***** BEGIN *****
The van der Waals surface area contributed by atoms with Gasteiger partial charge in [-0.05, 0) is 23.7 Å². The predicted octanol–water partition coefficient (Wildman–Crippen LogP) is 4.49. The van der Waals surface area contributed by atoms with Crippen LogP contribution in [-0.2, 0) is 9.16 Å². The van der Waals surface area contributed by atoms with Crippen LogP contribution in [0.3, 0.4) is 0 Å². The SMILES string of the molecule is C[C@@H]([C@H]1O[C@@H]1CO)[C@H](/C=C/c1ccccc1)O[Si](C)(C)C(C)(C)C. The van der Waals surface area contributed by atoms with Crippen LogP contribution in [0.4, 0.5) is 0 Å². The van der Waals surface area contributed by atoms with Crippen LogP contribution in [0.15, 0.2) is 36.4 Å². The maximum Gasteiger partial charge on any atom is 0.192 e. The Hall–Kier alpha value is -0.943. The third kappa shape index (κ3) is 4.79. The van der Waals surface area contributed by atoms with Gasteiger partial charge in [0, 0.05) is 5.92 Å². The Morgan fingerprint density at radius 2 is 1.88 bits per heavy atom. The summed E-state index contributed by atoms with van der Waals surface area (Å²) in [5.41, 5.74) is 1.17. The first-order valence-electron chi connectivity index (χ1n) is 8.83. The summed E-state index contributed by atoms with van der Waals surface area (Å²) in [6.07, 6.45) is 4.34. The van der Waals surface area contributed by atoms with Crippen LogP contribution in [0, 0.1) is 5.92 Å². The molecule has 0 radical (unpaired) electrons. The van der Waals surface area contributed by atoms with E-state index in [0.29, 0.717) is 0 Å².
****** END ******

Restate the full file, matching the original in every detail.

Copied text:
The van der Waals surface area contributed by atoms with Gasteiger partial charge in [-0.05, 0) is 23.7 Å². The predicted octanol–water partition coefficient (Wildman–Crippen LogP) is 4.49. The van der Waals surface area contributed by atoms with Crippen LogP contribution in [-0.2, 0) is 9.16 Å². The van der Waals surface area contributed by atoms with Crippen LogP contribution in [0.3, 0.4) is 0 Å². The SMILES string of the molecule is C[C@@H]([C@H]1O[C@@H]1CO)[C@H](/C=C/c1ccccc1)O[Si](C)(C)C(C)(C)C. The van der Waals surface area contributed by atoms with Crippen LogP contribution in [0.4, 0.5) is 0 Å². The van der Waals surface area contributed by atoms with Crippen LogP contribution in [0.15, 0.2) is 36.4 Å². The maximum Gasteiger partial charge on any atom is 0.192 e. The Hall–Kier alpha value is -0.943. The third kappa shape index (κ3) is 4.79. The van der Waals surface area contributed by atoms with Gasteiger partial charge in [0, 0.05) is 5.92 Å². The Morgan fingerprint density at radius 2 is 1.88 bits per heavy atom. The summed E-state index contributed by atoms with van der Waals surface area (Å²) in [5.41, 5.74) is 1.17. The first-order valence-electron chi connectivity index (χ1n) is 8.83. The summed E-state index contributed by atoms with van der Waals surface area (Å²) in [6.07, 6.45) is 4.34. The van der Waals surface area contributed by atoms with Crippen LogP contribution in [0, 0.1) is 5.92 Å². The molecule has 0 radical (unpaired) electrons. The van der Waals surface area contributed by atoms with E-state index in [0.29, 0.717) is 0 Å².